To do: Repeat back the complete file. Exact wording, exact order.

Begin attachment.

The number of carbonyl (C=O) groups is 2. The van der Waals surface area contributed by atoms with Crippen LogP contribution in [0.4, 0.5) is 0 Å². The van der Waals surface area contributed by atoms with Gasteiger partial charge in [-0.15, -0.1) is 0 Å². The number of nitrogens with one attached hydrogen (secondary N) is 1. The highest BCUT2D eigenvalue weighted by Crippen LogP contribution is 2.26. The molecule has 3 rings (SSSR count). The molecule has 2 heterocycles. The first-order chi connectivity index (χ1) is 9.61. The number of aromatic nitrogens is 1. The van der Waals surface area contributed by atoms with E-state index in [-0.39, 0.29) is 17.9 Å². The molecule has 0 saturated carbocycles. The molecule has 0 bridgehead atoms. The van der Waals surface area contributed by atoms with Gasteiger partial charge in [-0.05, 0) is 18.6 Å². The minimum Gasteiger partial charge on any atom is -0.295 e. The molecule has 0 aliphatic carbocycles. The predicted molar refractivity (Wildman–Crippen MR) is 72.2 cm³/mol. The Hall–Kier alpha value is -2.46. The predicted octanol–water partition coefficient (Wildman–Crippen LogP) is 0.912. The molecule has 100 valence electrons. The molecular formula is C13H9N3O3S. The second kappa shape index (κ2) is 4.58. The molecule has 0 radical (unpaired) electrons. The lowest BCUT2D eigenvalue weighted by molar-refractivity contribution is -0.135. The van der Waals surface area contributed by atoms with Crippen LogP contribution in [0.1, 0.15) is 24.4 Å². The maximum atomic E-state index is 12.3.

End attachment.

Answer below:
The number of carbonyl (C=O) groups is 2. The van der Waals surface area contributed by atoms with Crippen LogP contribution in [0.4, 0.5) is 0 Å². The van der Waals surface area contributed by atoms with Gasteiger partial charge in [-0.15, -0.1) is 0 Å². The number of nitrogens with one attached hydrogen (secondary N) is 1. The highest BCUT2D eigenvalue weighted by Crippen LogP contribution is 2.26. The molecule has 3 rings (SSSR count). The molecule has 2 heterocycles. The first-order chi connectivity index (χ1) is 9.61. The number of aromatic nitrogens is 1. The van der Waals surface area contributed by atoms with E-state index in [-0.39, 0.29) is 17.9 Å². The molecule has 0 saturated carbocycles. The molecule has 0 bridgehead atoms. The van der Waals surface area contributed by atoms with Gasteiger partial charge in [-0.05, 0) is 18.6 Å². The minimum Gasteiger partial charge on any atom is -0.295 e. The molecule has 0 aliphatic carbocycles. The predicted molar refractivity (Wildman–Crippen MR) is 72.2 cm³/mol. The Hall–Kier alpha value is -2.46. The predicted octanol–water partition coefficient (Wildman–Crippen LogP) is 0.912. The molecule has 100 valence electrons. The molecular formula is C13H9N3O3S. The second kappa shape index (κ2) is 4.58. The molecule has 0 radical (unpaired) electrons. The lowest BCUT2D eigenvalue weighted by molar-refractivity contribution is -0.135. The van der Waals surface area contributed by atoms with Crippen LogP contribution in [0.1, 0.15) is 24.4 Å². The maximum atomic E-state index is 12.3.